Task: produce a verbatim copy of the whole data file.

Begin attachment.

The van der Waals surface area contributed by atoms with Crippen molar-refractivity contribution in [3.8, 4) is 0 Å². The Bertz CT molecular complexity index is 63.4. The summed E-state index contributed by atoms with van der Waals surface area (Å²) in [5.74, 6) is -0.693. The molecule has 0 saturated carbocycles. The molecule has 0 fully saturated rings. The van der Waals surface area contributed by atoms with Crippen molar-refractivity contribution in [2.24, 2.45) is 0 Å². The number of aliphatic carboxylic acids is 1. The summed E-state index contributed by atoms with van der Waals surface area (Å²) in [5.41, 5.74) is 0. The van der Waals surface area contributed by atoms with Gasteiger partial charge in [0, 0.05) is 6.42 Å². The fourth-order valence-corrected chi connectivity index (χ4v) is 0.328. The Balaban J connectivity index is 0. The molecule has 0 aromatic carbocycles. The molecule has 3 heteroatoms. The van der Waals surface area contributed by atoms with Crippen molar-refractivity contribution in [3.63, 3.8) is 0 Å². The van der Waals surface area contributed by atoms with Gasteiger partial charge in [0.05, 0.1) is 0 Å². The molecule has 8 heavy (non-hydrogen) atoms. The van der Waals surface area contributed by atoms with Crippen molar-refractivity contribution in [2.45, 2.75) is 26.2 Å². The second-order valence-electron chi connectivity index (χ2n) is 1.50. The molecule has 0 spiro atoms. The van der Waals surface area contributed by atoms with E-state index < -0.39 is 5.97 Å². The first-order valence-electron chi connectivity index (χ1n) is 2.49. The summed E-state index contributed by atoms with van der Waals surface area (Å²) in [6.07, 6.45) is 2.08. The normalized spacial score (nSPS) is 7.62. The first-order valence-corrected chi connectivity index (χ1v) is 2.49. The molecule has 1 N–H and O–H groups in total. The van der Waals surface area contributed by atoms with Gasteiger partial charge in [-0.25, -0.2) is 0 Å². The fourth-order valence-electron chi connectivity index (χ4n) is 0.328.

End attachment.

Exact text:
The van der Waals surface area contributed by atoms with Crippen molar-refractivity contribution in [3.8, 4) is 0 Å². The Bertz CT molecular complexity index is 63.4. The summed E-state index contributed by atoms with van der Waals surface area (Å²) in [5.74, 6) is -0.693. The molecule has 0 saturated carbocycles. The molecule has 0 fully saturated rings. The van der Waals surface area contributed by atoms with Crippen molar-refractivity contribution in [2.24, 2.45) is 0 Å². The number of aliphatic carboxylic acids is 1. The summed E-state index contributed by atoms with van der Waals surface area (Å²) in [5.41, 5.74) is 0. The van der Waals surface area contributed by atoms with Gasteiger partial charge in [0, 0.05) is 6.42 Å². The fourth-order valence-corrected chi connectivity index (χ4v) is 0.328. The Balaban J connectivity index is 0. The molecule has 0 aromatic carbocycles. The molecule has 3 heteroatoms. The van der Waals surface area contributed by atoms with Crippen molar-refractivity contribution in [3.63, 3.8) is 0 Å². The van der Waals surface area contributed by atoms with Gasteiger partial charge in [0.05, 0.1) is 0 Å². The molecule has 8 heavy (non-hydrogen) atoms. The van der Waals surface area contributed by atoms with Crippen molar-refractivity contribution in [2.45, 2.75) is 26.2 Å². The second-order valence-electron chi connectivity index (χ2n) is 1.50. The molecule has 0 spiro atoms. The van der Waals surface area contributed by atoms with E-state index < -0.39 is 5.97 Å². The first-order valence-electron chi connectivity index (χ1n) is 2.49. The summed E-state index contributed by atoms with van der Waals surface area (Å²) in [6.07, 6.45) is 2.08. The normalized spacial score (nSPS) is 7.62. The first-order valence-corrected chi connectivity index (χ1v) is 2.49. The molecule has 1 N–H and O–H groups in total. The van der Waals surface area contributed by atoms with Gasteiger partial charge in [-0.25, -0.2) is 0 Å². The fourth-order valence-electron chi connectivity index (χ4n) is 0.328.